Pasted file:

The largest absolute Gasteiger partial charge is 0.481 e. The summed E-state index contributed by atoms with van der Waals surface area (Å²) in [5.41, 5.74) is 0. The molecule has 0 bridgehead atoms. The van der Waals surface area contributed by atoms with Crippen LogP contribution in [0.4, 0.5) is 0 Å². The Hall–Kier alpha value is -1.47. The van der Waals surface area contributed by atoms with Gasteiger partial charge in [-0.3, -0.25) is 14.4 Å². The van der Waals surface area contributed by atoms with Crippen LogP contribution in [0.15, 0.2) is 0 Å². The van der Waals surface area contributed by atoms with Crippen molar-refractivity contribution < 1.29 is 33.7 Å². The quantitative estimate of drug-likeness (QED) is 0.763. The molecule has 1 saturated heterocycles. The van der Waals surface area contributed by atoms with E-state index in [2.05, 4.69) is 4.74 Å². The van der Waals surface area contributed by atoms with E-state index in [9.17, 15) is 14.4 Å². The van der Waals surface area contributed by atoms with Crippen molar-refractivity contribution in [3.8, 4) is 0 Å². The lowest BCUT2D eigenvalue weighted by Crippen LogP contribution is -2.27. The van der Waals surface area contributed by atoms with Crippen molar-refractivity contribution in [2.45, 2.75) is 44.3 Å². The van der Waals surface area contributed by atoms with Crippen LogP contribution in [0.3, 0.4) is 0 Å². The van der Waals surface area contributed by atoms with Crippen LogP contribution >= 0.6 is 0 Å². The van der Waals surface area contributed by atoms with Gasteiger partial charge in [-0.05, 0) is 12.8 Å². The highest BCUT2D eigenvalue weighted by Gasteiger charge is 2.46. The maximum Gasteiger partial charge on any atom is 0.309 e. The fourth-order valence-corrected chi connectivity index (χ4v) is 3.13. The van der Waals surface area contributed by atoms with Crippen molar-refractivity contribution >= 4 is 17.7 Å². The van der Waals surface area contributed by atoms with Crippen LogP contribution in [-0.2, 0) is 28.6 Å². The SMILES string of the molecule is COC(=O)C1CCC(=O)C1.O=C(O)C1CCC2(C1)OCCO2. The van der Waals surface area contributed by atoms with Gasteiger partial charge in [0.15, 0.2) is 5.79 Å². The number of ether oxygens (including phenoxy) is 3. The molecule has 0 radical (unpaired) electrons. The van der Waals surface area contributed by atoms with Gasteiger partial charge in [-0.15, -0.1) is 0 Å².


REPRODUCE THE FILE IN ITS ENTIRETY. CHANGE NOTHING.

The largest absolute Gasteiger partial charge is 0.481 e. The summed E-state index contributed by atoms with van der Waals surface area (Å²) in [5.41, 5.74) is 0. The molecule has 0 bridgehead atoms. The van der Waals surface area contributed by atoms with Crippen LogP contribution in [0.4, 0.5) is 0 Å². The Hall–Kier alpha value is -1.47. The van der Waals surface area contributed by atoms with Gasteiger partial charge in [-0.3, -0.25) is 14.4 Å². The van der Waals surface area contributed by atoms with Crippen LogP contribution in [0.15, 0.2) is 0 Å². The van der Waals surface area contributed by atoms with Crippen molar-refractivity contribution < 1.29 is 33.7 Å². The quantitative estimate of drug-likeness (QED) is 0.763. The molecule has 1 saturated heterocycles. The van der Waals surface area contributed by atoms with E-state index in [2.05, 4.69) is 4.74 Å². The van der Waals surface area contributed by atoms with E-state index in [9.17, 15) is 14.4 Å². The van der Waals surface area contributed by atoms with Crippen molar-refractivity contribution in [3.8, 4) is 0 Å². The lowest BCUT2D eigenvalue weighted by Crippen LogP contribution is -2.27. The van der Waals surface area contributed by atoms with Crippen molar-refractivity contribution in [2.45, 2.75) is 44.3 Å². The van der Waals surface area contributed by atoms with Crippen LogP contribution in [0.3, 0.4) is 0 Å². The van der Waals surface area contributed by atoms with Crippen LogP contribution >= 0.6 is 0 Å². The van der Waals surface area contributed by atoms with Gasteiger partial charge in [-0.05, 0) is 12.8 Å². The highest BCUT2D eigenvalue weighted by Gasteiger charge is 2.46. The maximum Gasteiger partial charge on any atom is 0.309 e. The fourth-order valence-corrected chi connectivity index (χ4v) is 3.13. The van der Waals surface area contributed by atoms with Crippen molar-refractivity contribution >= 4 is 17.7 Å². The van der Waals surface area contributed by atoms with Crippen LogP contribution in [-0.2, 0) is 28.6 Å². The SMILES string of the molecule is COC(=O)C1CCC(=O)C1.O=C(O)C1CCC2(C1)OCCO2. The van der Waals surface area contributed by atoms with Gasteiger partial charge in [0.15, 0.2) is 5.79 Å². The number of ether oxygens (including phenoxy) is 3. The molecule has 0 radical (unpaired) electrons. The van der Waals surface area contributed by atoms with Gasteiger partial charge in [-0.15, -0.1) is 0 Å².